The story has been head-scratching right from the start -- a father losing custody, albeit temporarily, of his 7-year old son for giving him a Mike's Hard Lemonade to drink at a Tigers ball game, not realizing the lemonade was alcoholic. How could this happen? Answering that question led to a revision of the state's child protective custody law in 2011, and now, to a federal court decision rejecting judicial immunity for the kind of pre-signed, "fill in the blanks" removal order that led to young Leo Fratte's detention in "protective custody" for two nights. From Judge Avern Cohn's decision denying immunity to Wayne County Probate Judge Judy Hartsfield:
It is not Hartsfield’s actions in signing the form of order that plaintiffs complain about. Rather, it is Hartfield’s actions in putting in place a policy which allowed a pre-signed removal form to be filled in and docketed by non-judicial personnel, without judicial review, for a petition submitted to the family court after normal business hours. These actions, if true, are administrative. Hartsfield essentially signed pieces of paper that had no vitality until a third party–in this case a probation officer–filled in certain information on the paper. At the time the form of order was signed by Hartsfield, there were no parties before the court nor were there any active child custody proceedings. Her actions therefore could not have been “judicial acts.”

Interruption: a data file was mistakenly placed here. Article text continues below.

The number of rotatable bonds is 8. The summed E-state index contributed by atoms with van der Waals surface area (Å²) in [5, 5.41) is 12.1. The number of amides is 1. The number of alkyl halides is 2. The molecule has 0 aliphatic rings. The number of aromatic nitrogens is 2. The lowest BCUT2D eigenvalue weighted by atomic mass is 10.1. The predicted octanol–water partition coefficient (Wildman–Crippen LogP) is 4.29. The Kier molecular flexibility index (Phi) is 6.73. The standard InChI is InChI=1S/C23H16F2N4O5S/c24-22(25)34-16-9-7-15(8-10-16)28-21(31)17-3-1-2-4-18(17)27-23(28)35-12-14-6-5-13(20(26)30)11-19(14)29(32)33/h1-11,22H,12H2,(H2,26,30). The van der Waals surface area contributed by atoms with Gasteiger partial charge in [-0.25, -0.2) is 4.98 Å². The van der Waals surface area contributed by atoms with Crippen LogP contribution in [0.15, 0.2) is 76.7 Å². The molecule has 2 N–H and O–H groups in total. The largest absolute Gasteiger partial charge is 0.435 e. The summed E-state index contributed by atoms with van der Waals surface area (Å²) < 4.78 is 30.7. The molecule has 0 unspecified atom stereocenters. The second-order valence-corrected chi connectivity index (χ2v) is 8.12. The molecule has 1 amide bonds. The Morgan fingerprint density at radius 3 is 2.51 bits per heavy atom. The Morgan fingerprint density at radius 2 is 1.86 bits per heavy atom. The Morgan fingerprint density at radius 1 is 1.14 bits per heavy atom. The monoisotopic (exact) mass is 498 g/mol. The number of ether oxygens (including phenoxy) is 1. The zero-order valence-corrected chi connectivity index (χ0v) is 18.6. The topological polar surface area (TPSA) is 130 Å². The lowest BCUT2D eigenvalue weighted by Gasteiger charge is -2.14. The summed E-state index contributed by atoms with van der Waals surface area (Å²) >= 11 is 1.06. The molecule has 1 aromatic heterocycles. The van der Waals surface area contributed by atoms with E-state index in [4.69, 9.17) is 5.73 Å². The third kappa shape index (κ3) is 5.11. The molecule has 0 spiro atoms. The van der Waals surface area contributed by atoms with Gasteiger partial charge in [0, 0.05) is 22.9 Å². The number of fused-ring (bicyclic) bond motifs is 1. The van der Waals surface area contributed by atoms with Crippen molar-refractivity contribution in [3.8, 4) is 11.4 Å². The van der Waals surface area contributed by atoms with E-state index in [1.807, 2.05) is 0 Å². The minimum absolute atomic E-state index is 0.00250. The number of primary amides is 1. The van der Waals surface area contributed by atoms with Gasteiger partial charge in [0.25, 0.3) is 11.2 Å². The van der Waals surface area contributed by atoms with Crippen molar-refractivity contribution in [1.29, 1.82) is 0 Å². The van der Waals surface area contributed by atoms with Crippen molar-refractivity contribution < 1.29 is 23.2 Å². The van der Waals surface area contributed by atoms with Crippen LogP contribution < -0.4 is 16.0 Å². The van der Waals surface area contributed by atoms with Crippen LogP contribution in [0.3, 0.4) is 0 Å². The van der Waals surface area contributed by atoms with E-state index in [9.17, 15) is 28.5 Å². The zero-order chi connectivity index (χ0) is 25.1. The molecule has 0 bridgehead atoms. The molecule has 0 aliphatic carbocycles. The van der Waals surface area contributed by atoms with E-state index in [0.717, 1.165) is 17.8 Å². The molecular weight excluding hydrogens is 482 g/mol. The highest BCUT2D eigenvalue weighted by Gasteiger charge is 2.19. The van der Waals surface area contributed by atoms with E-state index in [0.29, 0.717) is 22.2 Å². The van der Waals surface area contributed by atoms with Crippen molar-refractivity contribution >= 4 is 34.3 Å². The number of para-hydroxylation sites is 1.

Here's the opinion.